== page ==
The type of bridge inside that particular simulator was a replica of the Enterprise bridge. The cadets using the simulator at the beginning of TWOK were slated to board the real Enterprise for their mission, so it makes sense that they'd be trained on that simulator first. I don't know for sure, but I'd guess there were simulators of other ships available for cadets to use. They weren't shown because only the Enterprise simulator was needed for the Kobyashi Maru test.

    --Sran
     
  3. CorporalCaptain

    CorporalCaptain Admiral Admiral

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    That's an interesting theory. I always wondered whether it had anything to do with the fact that systems were still down after Khan's first attack, given that they only had two hours and all to get things working again. I never saw or heard anything in the film to tell us why they were doing it.
     
  4. Therin of Andor

    Therin of Andor Admiral Admiral

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    Yep, we see it in the metal pin on Kirk's admiral's uniform, and in Sulu's first scene where he's obviously just arrived on board, still wearing his casual "ground" jacket with the same metal insignia pin used as a "button" on the front. All the principal actors had these jackets made, but never used onscreen.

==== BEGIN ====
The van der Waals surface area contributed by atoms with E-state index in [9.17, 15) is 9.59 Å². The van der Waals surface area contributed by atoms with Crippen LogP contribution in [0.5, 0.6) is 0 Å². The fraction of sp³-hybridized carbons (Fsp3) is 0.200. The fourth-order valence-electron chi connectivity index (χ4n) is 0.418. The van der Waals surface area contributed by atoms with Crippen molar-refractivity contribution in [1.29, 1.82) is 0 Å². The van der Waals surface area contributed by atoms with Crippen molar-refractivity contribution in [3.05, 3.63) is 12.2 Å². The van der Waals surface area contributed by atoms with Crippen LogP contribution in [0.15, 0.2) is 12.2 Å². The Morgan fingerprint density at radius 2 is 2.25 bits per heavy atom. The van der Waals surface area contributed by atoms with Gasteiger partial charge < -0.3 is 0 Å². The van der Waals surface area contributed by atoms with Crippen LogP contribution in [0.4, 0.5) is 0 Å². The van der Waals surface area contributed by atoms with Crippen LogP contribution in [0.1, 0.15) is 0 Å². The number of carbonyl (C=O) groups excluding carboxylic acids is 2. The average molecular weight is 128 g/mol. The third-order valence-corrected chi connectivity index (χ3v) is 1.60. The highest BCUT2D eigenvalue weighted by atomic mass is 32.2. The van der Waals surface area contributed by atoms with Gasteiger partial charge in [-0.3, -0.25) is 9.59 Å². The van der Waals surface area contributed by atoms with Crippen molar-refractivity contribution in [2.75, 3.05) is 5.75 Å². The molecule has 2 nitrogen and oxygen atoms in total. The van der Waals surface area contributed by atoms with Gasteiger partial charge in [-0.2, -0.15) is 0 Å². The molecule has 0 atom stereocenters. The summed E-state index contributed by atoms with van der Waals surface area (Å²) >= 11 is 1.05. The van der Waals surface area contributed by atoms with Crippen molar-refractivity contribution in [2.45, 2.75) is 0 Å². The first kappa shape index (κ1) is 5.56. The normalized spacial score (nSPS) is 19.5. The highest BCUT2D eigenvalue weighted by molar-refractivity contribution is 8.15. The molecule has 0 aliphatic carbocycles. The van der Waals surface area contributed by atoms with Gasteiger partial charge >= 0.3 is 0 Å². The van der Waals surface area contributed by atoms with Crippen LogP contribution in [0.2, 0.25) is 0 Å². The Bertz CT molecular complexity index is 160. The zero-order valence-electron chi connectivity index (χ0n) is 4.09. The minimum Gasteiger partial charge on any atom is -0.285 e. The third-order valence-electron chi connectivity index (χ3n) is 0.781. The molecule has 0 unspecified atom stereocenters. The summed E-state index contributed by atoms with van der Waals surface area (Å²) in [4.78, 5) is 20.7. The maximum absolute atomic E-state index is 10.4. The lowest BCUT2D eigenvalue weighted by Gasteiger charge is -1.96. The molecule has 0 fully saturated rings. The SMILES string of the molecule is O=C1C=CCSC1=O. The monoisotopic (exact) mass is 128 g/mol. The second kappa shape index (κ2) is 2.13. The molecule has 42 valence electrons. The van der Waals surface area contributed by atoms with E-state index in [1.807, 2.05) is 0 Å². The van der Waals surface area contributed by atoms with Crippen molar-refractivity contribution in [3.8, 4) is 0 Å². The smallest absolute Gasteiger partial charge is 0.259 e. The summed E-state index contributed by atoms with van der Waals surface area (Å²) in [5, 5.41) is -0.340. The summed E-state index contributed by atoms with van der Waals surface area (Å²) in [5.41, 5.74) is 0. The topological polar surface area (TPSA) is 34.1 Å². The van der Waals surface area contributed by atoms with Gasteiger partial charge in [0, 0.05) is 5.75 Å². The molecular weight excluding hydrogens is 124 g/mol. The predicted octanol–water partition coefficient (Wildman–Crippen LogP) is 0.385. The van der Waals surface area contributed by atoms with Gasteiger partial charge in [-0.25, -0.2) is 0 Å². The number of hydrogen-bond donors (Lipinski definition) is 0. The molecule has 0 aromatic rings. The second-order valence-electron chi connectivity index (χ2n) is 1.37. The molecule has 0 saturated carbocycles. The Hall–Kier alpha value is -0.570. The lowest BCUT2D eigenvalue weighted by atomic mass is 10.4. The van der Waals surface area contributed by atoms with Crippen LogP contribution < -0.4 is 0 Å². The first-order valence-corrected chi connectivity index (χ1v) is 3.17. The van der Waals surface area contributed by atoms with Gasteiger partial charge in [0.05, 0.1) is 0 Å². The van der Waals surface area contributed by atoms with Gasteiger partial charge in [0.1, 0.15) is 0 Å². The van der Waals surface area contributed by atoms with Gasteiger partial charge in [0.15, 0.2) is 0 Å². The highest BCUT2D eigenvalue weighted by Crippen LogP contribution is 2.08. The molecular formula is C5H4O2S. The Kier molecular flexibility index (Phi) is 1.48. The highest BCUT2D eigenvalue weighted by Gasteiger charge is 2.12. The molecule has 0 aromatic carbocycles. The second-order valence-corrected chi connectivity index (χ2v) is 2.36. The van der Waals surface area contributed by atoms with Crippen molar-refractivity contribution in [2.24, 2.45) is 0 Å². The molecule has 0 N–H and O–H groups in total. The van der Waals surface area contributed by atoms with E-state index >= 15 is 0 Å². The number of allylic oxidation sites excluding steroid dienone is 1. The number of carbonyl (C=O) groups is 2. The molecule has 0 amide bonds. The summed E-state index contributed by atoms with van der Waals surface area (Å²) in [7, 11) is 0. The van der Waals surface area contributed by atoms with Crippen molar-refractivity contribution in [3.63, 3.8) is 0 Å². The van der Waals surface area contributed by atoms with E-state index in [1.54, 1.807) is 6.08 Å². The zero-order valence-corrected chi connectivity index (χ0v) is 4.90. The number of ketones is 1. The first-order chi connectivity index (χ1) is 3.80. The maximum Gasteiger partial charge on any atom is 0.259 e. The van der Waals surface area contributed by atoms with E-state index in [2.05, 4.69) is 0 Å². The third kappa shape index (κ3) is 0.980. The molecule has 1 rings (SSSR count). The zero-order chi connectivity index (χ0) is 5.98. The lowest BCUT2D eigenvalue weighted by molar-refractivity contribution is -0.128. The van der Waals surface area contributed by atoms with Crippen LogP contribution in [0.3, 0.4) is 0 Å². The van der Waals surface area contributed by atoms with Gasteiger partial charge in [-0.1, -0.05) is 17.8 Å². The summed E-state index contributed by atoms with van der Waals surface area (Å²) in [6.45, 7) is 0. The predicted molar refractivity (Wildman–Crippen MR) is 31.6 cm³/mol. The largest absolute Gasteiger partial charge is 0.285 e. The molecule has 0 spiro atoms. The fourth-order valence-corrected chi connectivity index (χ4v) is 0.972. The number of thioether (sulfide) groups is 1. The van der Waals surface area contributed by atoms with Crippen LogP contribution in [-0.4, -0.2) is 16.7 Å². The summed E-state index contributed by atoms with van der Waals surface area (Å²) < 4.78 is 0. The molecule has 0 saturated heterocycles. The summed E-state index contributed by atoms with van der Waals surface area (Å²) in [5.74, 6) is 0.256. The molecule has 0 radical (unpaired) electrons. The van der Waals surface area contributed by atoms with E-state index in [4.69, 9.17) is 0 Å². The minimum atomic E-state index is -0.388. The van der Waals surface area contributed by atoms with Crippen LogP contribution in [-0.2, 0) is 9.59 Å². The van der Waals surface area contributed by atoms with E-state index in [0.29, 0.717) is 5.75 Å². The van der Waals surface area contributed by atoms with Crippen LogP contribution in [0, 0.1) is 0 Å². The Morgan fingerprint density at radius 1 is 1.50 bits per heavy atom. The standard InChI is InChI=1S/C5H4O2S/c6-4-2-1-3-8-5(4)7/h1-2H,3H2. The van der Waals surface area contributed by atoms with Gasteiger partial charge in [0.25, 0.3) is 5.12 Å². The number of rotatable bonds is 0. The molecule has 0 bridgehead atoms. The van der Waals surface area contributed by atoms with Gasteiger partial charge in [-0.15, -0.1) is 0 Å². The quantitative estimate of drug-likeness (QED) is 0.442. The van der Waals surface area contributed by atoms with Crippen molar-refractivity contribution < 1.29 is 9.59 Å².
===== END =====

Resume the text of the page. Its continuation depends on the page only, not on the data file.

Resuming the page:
But there was a Paramount press release about TMP's uniforms that mentioned that the Enterprise's insignia had been adopted by the rest of the fleet in recognition of its successful 5YM, Justman's earlier forgotten memo notwithstanding. (Perhaps to explain away the previous errors?)

    Then why not vilify ST II for Saavik and David, who were similarly groomed as the new, young, heart throbs? ST VI for Valeris? "First Contact" for Hawk?
     
    Last edited: Oct 30, 2013
  5. inflatabledalek

    inflatabledalek Fleet Captain Fleet Captain